It’s being said that the only thing Tom Torlakson and Marshall Tuck have in common is the party label “Democrat” as they run in a non-partisan election for California state superintendent. Actually, they agree on a lot of the issues. They disagree on who belongs in the education policy coalition, and who should lead it.
Torlakson and Tuck are battling in the June 3 primary, which unlike other primary elections becomes definitive if either candidate wins a majority.
Both Tuck and Torlakson favor California’s adoption of the Common Core of State Standards and its support of the Smarter/Balanced testing program. They agree about the suspension of the old tests during the pilot test phase of the new exams. (Tuck, however, would release test scores from the pilots.)
They agree with the signature legislation of Gov. Jerry Brown’s education coalition: the Local Control Financing Formula, which is eliminating many categorical programs and weighting funds toward children in poverty, English language learners, and foster youth.
They agree that parents should have a more direct say in financial and educational policy. (And Torlakson points to the new funding formula as a prime instrument of parent power.)
They agree on giving schools and districts more flexibility in curriculum and that the California Department of Education should morph from a compliance and regulation agency to one that builds the capacity school districts. (Tuck thinks this process should go faster, farther.)
They agree that the current law that awards teachers tenure after two years is suspect. (Torlakson wants to approach changes in the context of better induction and training policies and programs.)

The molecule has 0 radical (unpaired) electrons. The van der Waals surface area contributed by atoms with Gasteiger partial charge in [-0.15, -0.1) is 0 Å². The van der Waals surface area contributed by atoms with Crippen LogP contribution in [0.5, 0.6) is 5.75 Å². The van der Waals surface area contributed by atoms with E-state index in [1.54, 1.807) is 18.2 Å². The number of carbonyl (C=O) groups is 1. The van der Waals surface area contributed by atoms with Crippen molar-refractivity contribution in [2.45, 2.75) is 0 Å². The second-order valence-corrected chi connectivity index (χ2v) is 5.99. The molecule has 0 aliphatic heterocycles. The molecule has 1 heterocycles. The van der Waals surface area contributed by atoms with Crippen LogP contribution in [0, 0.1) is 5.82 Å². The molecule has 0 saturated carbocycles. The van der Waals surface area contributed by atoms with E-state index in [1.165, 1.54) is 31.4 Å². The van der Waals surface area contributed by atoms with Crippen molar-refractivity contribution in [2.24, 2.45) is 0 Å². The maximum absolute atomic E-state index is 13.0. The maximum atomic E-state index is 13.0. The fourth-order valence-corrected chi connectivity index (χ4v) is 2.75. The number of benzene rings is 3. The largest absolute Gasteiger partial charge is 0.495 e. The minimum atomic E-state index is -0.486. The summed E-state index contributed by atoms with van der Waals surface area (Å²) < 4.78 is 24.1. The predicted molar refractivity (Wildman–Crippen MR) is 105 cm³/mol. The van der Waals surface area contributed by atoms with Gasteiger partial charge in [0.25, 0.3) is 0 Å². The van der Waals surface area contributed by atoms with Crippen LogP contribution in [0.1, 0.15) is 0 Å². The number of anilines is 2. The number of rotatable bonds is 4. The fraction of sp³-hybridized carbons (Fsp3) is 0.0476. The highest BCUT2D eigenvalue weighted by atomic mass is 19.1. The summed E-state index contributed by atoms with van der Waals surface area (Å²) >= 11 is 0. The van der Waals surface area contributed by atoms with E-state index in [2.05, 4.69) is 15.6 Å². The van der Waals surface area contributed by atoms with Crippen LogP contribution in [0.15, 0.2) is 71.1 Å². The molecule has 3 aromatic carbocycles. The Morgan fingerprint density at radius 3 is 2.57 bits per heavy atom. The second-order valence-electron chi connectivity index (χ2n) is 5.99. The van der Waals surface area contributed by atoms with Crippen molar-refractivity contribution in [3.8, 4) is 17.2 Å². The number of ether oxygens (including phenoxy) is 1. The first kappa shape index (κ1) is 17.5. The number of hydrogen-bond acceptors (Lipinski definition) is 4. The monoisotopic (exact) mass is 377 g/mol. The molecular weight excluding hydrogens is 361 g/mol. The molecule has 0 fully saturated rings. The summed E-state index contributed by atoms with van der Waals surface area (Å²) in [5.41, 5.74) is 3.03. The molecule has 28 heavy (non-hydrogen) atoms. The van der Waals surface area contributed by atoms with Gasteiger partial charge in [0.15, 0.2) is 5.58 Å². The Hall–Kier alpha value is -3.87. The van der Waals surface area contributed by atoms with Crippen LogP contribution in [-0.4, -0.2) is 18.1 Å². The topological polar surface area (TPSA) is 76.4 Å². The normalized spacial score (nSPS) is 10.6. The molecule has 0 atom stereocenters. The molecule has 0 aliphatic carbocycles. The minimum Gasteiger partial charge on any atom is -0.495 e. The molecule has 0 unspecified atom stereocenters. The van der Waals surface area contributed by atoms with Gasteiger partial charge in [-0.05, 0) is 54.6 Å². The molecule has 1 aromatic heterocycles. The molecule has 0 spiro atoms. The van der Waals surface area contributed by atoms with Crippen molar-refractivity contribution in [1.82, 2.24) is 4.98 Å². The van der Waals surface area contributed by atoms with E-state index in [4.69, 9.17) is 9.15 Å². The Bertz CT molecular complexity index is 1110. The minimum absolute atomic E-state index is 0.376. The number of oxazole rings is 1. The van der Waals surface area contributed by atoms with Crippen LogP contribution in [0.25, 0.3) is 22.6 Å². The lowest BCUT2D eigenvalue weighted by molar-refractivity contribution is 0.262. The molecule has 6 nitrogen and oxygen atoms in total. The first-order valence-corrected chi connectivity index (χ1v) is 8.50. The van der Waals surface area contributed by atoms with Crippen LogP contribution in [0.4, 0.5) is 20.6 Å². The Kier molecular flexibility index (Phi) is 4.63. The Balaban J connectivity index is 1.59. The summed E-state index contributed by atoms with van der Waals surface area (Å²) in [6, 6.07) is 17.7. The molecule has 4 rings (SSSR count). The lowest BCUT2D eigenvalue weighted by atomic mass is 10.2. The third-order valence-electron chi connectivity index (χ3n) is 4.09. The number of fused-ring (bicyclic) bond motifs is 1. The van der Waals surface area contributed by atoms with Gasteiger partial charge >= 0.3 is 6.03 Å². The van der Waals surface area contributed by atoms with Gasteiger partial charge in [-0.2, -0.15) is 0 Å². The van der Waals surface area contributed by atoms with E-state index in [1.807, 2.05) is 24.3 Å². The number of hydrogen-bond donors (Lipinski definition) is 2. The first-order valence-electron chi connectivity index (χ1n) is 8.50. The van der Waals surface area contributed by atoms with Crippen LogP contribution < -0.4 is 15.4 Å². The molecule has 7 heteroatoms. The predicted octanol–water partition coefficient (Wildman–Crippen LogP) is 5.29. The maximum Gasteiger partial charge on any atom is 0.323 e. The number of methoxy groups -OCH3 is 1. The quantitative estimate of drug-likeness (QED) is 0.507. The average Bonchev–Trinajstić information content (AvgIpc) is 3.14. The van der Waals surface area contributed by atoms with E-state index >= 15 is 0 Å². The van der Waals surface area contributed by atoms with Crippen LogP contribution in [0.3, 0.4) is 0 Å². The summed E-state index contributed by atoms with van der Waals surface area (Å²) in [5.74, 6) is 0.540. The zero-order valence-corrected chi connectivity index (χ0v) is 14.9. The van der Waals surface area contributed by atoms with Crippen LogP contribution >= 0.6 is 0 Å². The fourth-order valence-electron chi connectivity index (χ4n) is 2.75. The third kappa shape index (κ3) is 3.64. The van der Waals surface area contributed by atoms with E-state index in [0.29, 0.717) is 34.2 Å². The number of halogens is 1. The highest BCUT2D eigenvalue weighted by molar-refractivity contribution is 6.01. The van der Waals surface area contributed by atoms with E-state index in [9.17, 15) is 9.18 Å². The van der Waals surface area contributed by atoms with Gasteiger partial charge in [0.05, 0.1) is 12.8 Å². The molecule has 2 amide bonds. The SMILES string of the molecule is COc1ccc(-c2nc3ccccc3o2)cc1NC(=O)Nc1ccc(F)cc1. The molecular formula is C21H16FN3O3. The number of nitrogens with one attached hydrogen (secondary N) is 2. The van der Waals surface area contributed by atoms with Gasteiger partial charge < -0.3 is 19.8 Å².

So, where’s the rub? It’s about who’s in and who’s out of the education policy loop, not just who is state superintendent.
It is abundantly clear who would not be in a Tuck coalition: California Teacher’s Association, the smaller California Federation of Teachers, and the rest of organized labor. Tuck is campaigning on the phrase “right now, CTA has too much influence over education policy,” and one can reasonably assume something between frosty relationships and trench warfare would continue. But who would Tuck’s allies be?
Tuck says he does not want to repeal collective bargaining but that he hopes to challenge the unions by building a new coalition of parents he could mobilize to press the legislature for more local flexibility. And he brings with him both the mindset and the money of the corporate reformer coalition, which spans political parties.
Torlakson wants to build on what his coalition has created, and he wants to keep the members working together. His coalition includes governor Brown, the California School Board and its influential chair Michael Kirst, the legislative leaders, substantial business community support, most of the school superintendents in the state, and organized labor. Of these, Brown holds most of the political and fiscal cards. The state school superintendent may be a constitutionally mandated elected officer, but Brown holds the power of agenda setting, the budget, and the veto pen.
If Tuck were elected, he would have to ingratiate himself with the coalition he has been running against even as he worked to develop his own, alternative coalition to challenge them. None of the other members is going away, unless Brown is defeated in his reelection campaign, in which case all bets are off. If Tuck and the governor didn’t get along, then education policy making would circumvent him. The superintendency might be a decent bully pulpit, but that’s all it would be. This has happened to state superintendents before.
What would they do in office, and how would they put together and use political power? The answers are partly contained in interviews I conducted with Tuck and Torlakson, which will be posted here next week. The ‘On California’ posts will contain excerpts, and there will be links to the full transcripts. Read and interpret for yourself.
The third state superintendent candidate, Lydia Gutierrez, initially agreed to an interview, but she has been unresponsive to repeated requests to schedule one.
The opinions expressed in On California are strictly those of the author(s) and do not reflect the opinions or endorsement of Editorial Projects in Education, or any of its publications.